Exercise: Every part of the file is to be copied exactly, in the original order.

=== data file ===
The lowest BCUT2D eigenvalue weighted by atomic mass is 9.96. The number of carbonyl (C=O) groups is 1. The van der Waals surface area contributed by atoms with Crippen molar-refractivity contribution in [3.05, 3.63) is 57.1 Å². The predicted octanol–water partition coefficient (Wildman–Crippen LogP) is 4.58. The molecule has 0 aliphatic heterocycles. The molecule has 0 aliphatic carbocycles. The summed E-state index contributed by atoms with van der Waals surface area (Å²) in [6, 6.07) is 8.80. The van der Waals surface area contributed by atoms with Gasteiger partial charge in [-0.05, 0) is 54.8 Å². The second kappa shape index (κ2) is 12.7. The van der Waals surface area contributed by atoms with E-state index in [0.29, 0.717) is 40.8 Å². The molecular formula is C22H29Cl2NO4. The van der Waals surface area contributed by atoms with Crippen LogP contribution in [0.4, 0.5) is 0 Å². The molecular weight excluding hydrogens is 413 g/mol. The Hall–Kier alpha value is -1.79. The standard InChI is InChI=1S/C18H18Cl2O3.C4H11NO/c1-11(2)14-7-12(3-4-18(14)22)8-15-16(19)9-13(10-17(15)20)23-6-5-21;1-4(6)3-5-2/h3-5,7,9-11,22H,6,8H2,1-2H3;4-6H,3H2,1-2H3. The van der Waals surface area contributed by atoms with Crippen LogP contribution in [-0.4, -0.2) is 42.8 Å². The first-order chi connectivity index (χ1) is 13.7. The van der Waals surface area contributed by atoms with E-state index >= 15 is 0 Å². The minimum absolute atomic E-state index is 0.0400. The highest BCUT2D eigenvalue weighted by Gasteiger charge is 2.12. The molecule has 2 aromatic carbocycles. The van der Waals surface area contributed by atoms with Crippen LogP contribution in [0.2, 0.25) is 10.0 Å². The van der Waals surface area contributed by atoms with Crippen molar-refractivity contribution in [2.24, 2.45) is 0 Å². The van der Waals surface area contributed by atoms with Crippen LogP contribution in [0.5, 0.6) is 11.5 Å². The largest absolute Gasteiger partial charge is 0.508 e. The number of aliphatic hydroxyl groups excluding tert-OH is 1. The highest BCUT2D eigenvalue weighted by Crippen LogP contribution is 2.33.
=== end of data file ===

The lowest BCUT2D eigenvalue weighted by atomic mass is 9.96. The number of carbonyl (C=O) groups is 1. The van der Waals surface area contributed by atoms with Crippen molar-refractivity contribution in [3.05, 3.63) is 57.1 Å². The predicted octanol–water partition coefficient (Wildman–Crippen LogP) is 4.58. The molecule has 0 aliphatic heterocycles. The molecule has 0 aliphatic carbocycles. The summed E-state index contributed by atoms with van der Waals surface area (Å²) in [6, 6.07) is 8.80. The van der Waals surface area contributed by atoms with Gasteiger partial charge in [-0.05, 0) is 54.8 Å². The second kappa shape index (κ2) is 12.7. The van der Waals surface area contributed by atoms with E-state index in [0.29, 0.717) is 40.8 Å². The molecular formula is C22H29Cl2NO4. The van der Waals surface area contributed by atoms with Crippen LogP contribution in [0.4, 0.5) is 0 Å². The molecular weight excluding hydrogens is 413 g/mol. The Hall–Kier alpha value is -1.79. The standard InChI is InChI=1S/C18H18Cl2O3.C4H11NO/c1-11(2)14-7-12(3-4-18(14)22)8-15-16(19)9-13(10-17(15)20)23-6-5-21;1-4(6)3-5-2/h3-5,7,9-11,22H,6,8H2,1-2H3;4-6H,3H2,1-2H3. The van der Waals surface area contributed by atoms with Crippen LogP contribution in [-0.4, -0.2) is 42.8 Å². The first-order chi connectivity index (χ1) is 13.7. The van der Waals surface area contributed by atoms with E-state index >= 15 is 0 Å². The minimum absolute atomic E-state index is 0.0400. The highest BCUT2D eigenvalue weighted by Gasteiger charge is 2.12. The molecule has 2 aromatic carbocycles. The van der Waals surface area contributed by atoms with Crippen LogP contribution in [0.2, 0.25) is 10.0 Å². The van der Waals surface area contributed by atoms with Crippen molar-refractivity contribution in [2.24, 2.45) is 0 Å². The van der Waals surface area contributed by atoms with Crippen LogP contribution in [0.5, 0.6) is 11.5 Å². The largest absolute Gasteiger partial charge is 0.508 e. The number of aliphatic hydroxyl groups excluding tert-OH is 1. The highest BCUT2D eigenvalue weighted by Crippen LogP contribution is 2.33.